I heart Human ♥ Nature (part 2)

Faced with the lack of options in the Philippines, Anna and Camille just thought, “What if we just come up with our own products?” The concept took a lot of work and research, but they were determined nonetheless. What Anna really envisioned for Human Nature is to make it an eco-friendly brand that is affordable enough to make it easy for people to go green and also benefits communities at the same time. During an interview with Anna on October 27, she shared with Green Unlimited how green Human Nature is, how it works, and how they keep prices down.

Before the interview began, Anna showed me their Christmas catalogue, which not only contains their latest products, but is also made of recycled paper and printed with mineral-based inks. “At first, I was worried that the colors wouldn’t be too bright, since the paper is like newsprint,” Anna said. “But as you can see, it turned out fine.” It was the second sign I noticed that made me feel satisfied that I’m indeed in an eco-friendly office, the first one being the fact that the office didn’t have the lights on, working instead with the bright 10 a.m. daylight streaming through the windows.

First of all, I’m curious: How do you keep prices low?
We operate on a direct-selling basis, which helps us avoid high retail costs. In turn, that allows us to pass the savings on to the clients. We really wanted to make it a mass-market brand, so we buy and produce in big volumes. Of course, we buy local as much as possible, and it’s only when the materials aren’t available locally that we choose to import. The most important corporate decision we’ve made is to not have huge profit margins, because we want to make it accessible to as many Filipinos as possible.

If the products themselves are green, does that include their containers?
Human Nature uses PET bottles, which are recyclable. We still try to find ways to make everything green, and we have people asking us if we do refills. We’ve found that the biggest issue with refills is hygiene and sanitation, and that it actually takes more resources to clean and sterilize a bottle for reuse.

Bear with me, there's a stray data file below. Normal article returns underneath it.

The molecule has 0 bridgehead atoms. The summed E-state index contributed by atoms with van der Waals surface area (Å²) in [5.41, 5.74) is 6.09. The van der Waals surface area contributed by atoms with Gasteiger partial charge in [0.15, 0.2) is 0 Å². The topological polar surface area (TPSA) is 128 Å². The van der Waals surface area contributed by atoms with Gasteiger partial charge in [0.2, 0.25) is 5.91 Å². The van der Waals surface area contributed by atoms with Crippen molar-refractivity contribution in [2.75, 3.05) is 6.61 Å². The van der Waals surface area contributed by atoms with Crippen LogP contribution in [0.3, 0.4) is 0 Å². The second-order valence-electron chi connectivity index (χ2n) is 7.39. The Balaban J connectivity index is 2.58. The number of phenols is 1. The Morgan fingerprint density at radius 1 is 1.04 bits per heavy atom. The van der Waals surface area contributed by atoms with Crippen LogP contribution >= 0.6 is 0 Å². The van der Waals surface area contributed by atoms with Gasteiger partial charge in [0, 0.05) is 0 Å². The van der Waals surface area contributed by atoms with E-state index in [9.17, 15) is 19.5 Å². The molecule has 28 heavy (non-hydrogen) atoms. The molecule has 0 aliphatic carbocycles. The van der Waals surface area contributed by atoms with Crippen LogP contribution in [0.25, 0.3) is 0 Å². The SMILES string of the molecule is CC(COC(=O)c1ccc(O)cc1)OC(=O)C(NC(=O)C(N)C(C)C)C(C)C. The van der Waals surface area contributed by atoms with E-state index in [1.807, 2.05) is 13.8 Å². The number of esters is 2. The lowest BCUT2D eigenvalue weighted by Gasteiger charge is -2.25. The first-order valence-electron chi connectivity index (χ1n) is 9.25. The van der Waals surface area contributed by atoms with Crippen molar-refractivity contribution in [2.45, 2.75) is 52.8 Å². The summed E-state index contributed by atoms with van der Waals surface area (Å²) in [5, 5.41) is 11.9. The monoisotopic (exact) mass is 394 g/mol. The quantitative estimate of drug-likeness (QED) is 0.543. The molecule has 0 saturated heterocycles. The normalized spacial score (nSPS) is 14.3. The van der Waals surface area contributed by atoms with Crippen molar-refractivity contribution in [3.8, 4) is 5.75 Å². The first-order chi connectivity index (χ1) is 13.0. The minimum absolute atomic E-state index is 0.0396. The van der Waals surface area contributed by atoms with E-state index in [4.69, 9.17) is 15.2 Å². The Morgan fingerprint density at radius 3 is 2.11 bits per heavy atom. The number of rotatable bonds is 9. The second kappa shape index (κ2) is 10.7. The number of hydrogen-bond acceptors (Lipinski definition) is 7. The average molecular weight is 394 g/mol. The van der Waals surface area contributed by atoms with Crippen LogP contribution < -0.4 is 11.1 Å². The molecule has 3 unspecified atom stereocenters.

How do you ensure that every ingredient is indeed good for the environment?
We scrutinize every formulation presented to us, check it for environmental toxicity and see if they pose any threat to aquatic life. But thankfully, eco-friendly materials are available, we just have to do the research.

What organizations do you work with?
We work primarily with Gawad Kalinga; many of our people come from GK or from within this area. We provide employment to local residents, and also choose to hire locally to make the commute easier for employees, plus they don’t generate such a large carbon footprint since they don’t have to travel very far.

We also partner with Alternative Indigenous Foundation Inc. (AIDFI) in Negros; they just delivered 15 liters of organic lemongrass oil for us. The organization provides alternative sources of electricity to communities beyond the Meralco grid, providing hydro power and wind power as well as livelihood programs. They also help farmers produce crops that earn more money, such as lemongrass, which is very easy to grow and distill. The high value of lemongrass oil makes sure that farmers can earn a very good living of it rather than just harvesting other types of crops. We also buy citronella oil from a cooperative of 50 farmers, which works with the Philippine Federation for Environmental Concern (PFEC) in Bicol. We are also looking at how GK communities can turn into organic farms, since they are usually surrounded by a lot of land. We basically want to help farmers get the best value out of the land and help them improve the quality of their lives.

In its one year of existence, how has Human Nature grown so far?
We haven’t really done any marketing for the company, so it’s grown mostly by word-of-mouth; our dealers are really passionate about our products and the advocacies. We already have 18 employees at the moment, and have branches in Davao, Cagayan de Oro, Butuan, two in Cebu, a big one in Iloilo, Bacolod, Bicol, Samar, and one branch in Parañaque and in UP Village. We have 3,000 dealers right now and will be launching in the U.S. in late November.

Part 3 tomorrow

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